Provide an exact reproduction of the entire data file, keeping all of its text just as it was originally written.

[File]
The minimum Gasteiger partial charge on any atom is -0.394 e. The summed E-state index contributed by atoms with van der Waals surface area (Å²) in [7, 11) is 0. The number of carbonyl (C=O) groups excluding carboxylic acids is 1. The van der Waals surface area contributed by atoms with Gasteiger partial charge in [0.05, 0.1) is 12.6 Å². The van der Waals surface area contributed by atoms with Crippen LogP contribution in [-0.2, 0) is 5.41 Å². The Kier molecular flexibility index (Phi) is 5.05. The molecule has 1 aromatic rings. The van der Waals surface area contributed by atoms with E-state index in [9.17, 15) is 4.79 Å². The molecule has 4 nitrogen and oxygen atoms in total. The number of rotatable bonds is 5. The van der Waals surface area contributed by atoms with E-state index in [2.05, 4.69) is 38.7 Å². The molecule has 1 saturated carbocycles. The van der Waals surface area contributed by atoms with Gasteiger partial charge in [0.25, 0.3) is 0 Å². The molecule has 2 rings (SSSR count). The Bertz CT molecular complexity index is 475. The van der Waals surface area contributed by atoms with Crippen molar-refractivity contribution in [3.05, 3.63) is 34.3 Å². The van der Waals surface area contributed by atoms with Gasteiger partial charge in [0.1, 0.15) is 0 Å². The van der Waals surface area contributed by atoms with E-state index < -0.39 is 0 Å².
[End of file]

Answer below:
The minimum Gasteiger partial charge on any atom is -0.394 e. The summed E-state index contributed by atoms with van der Waals surface area (Å²) in [7, 11) is 0. The number of carbonyl (C=O) groups excluding carboxylic acids is 1. The van der Waals surface area contributed by atoms with Gasteiger partial charge in [0.05, 0.1) is 12.6 Å². The van der Waals surface area contributed by atoms with Crippen LogP contribution in [-0.2, 0) is 5.41 Å². The Kier molecular flexibility index (Phi) is 5.05. The molecule has 1 aromatic rings. The van der Waals surface area contributed by atoms with E-state index in [9.17, 15) is 4.79 Å². The molecule has 4 nitrogen and oxygen atoms in total. The number of rotatable bonds is 5. The van der Waals surface area contributed by atoms with E-state index in [2.05, 4.69) is 38.7 Å². The molecule has 1 saturated carbocycles. The van der Waals surface area contributed by atoms with Gasteiger partial charge in [0.25, 0.3) is 0 Å². The molecule has 2 rings (SSSR count). The Bertz CT molecular complexity index is 475. The van der Waals surface area contributed by atoms with Crippen molar-refractivity contribution in [3.05, 3.63) is 34.3 Å². The van der Waals surface area contributed by atoms with Gasteiger partial charge in [0.1, 0.15) is 0 Å². The van der Waals surface area contributed by atoms with E-state index < -0.39 is 0 Å².